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I just spent over 6 months on and off negotiating a new liability cap into an existing contract for one of our clients -- countless meetings, reports, presentations, approvals and so forth.  Now the ink is dry, and I’d be amazed if we ever talk about it again during the remaining term of the contract.  

Am I correct?  Or too presumptuous?  

Tomorrow is the monthly service review for the same client.  We will discuss service performance against the service levels as stated in their contract.  If any have failed this month, the customer will deduct service credits which come straight off my client’s bottom line.  

So, I’m wondering how much time we really spent modeling and negotiating the service levels when the contract was initially developed (before it was signed) to ensure if dependencies were clearly stated or how relief would be obtained, etc.?  Considering how much time I just spent debating the new liability cap, probably an inverse proportion of time!

Here’s the issue: are we spending enough time to make sure we have clearly established mutual understanding and agreement with terms of the contract and issues surrounding them?  Or have we crossed the bridge between pre- and post-contract signing too quickly?

IACCM research1 has proven that the terms that cause conflict and dispute in contracts today are the same as 20 years ago.  IACCM’s annual Most Negotiated Contract Terms survey2 still shows that the terms surrounding liability, warranty and termination as the ones we spend the most time negotiating, yet amazingly none of these typically cause problems or disputes; nevertheless, we choose to focus most of our time on them while agreeing on a contract.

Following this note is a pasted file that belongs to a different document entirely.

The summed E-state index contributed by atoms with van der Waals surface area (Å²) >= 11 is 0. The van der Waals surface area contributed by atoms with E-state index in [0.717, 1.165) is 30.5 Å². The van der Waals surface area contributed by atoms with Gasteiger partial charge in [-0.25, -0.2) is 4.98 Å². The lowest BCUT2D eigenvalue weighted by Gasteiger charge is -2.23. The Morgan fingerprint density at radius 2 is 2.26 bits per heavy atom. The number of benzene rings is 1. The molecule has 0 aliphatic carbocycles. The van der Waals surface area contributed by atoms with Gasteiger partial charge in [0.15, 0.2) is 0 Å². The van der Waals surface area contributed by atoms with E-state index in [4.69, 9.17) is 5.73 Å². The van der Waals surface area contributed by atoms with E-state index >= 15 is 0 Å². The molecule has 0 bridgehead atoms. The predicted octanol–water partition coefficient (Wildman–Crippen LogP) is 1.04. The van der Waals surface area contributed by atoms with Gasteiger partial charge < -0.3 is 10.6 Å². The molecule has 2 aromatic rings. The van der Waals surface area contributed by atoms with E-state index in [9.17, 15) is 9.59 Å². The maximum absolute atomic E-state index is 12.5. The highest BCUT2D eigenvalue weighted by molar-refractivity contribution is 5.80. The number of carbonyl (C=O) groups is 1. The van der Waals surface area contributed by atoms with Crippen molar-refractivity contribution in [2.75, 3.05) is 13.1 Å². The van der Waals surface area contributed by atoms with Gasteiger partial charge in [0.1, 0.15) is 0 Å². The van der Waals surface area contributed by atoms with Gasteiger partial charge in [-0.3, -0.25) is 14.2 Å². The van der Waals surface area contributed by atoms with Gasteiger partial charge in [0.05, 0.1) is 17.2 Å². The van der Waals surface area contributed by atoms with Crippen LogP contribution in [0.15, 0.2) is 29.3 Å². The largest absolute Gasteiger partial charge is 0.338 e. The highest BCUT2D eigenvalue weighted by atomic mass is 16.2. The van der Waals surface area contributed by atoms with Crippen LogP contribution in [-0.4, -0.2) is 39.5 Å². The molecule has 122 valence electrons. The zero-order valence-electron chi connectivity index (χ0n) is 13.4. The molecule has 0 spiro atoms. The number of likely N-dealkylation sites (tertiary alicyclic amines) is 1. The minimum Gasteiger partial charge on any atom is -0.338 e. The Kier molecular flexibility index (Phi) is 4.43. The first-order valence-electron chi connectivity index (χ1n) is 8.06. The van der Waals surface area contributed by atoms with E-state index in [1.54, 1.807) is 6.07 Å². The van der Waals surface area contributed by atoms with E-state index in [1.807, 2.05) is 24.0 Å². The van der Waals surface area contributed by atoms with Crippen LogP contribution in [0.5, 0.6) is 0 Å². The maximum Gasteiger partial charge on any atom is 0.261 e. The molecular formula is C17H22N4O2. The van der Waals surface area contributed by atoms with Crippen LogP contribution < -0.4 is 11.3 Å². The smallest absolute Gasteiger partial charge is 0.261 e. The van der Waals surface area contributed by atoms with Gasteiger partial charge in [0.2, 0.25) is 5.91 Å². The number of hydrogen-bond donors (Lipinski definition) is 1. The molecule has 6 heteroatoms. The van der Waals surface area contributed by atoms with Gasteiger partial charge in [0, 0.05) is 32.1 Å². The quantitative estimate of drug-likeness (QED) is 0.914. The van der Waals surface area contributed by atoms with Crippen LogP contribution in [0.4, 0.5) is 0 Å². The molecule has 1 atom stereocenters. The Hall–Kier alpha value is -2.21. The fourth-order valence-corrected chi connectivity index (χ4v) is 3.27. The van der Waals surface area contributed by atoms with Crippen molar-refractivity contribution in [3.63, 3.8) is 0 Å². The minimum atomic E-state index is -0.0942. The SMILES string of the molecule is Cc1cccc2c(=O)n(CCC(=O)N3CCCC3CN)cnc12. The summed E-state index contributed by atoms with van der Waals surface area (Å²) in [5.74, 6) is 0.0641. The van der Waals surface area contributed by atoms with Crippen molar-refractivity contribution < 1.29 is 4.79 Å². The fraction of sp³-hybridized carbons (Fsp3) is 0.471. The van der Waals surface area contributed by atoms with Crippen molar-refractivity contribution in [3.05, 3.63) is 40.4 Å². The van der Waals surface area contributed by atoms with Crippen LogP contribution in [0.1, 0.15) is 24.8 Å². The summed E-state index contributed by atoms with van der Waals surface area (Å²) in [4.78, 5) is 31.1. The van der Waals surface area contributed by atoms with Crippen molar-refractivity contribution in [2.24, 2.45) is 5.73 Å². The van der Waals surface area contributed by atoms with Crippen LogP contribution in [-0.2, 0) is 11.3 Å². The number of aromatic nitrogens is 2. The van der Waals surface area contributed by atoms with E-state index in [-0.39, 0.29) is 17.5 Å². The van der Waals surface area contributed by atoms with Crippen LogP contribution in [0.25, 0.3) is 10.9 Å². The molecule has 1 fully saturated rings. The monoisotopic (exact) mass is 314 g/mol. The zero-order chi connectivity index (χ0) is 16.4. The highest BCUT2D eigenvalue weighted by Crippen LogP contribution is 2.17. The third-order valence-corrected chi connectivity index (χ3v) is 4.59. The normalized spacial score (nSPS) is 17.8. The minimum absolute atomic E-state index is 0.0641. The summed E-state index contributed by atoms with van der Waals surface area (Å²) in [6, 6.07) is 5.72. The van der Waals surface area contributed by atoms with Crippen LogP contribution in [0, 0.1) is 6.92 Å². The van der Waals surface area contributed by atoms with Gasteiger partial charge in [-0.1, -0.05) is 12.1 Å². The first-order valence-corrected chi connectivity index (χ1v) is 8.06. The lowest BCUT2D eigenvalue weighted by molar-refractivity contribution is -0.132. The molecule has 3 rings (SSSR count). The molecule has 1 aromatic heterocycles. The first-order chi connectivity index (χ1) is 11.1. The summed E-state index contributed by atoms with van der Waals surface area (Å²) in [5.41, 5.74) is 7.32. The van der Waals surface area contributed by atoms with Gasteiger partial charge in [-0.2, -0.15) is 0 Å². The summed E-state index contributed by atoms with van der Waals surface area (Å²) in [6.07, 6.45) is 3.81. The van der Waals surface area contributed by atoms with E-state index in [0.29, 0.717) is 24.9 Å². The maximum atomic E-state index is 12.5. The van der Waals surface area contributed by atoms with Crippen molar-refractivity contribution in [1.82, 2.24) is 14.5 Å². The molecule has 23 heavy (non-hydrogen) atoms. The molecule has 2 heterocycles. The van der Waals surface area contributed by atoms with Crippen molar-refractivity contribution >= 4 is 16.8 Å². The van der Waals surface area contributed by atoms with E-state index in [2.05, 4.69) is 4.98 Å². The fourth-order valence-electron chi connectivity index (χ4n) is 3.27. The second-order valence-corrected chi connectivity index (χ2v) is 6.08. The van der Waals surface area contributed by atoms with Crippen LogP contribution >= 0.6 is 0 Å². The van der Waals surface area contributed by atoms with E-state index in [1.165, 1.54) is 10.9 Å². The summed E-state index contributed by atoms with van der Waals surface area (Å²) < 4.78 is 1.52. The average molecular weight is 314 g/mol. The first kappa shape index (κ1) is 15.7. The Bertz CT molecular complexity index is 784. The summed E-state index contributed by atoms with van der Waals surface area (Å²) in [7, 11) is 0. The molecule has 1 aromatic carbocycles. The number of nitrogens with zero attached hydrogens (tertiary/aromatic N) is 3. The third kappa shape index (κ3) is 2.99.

… but all of that changes at post signature!

In recent years IACCM has also asked its global membership what terms we should spend our time negotiating based on post-signature dialogue.3 This analysis turns out to be the secret for determining how we should go about creating our contracts.  

When you look at the common causes of project failure and value leakage1 and then compare them with the topics we feel we should spend our time negotiating3 it is not a surprise that the following are the same ones we spend the most time discussing -- and often disputing -- after the contract is signed:

  • responsibilities
  • scope
  • change
  • acceptance
  • payment
  • timescales  

These live at the heart and soul of our contracts, yet they are too often hidden in contract behind the headline terms and conditions.  I would imagine that most reading this article have had a conversation on at least one of these issues this week.  When was the last time you reviewed your warranty provisions?

Joseph Chitty4 wrote a practical guide to contracts in 1826 and almost 200 years later the same traditional approach to contracting is largely still adopted.  Do we really need to draft our contracts to win a future dispute, that may never occur?  Will this drive the best value and a partnerial approach?  I think not -- it’s time we shake things up.  

First, we have to get up to speed with technology.  When I started my career, I proudly carried bulky A5 hard copies of the contract around like it was some form kryptonite to overpower the people sitting on the other side of the table.  How partnerial must I have looked sitting behind 18 inches of contract… Today, the thought of muscling 5 volumes into my hand luggage while traveling is absurd.  In fact, I cannot remember the last time I read a hard copy of a contract or marked one up in red pen.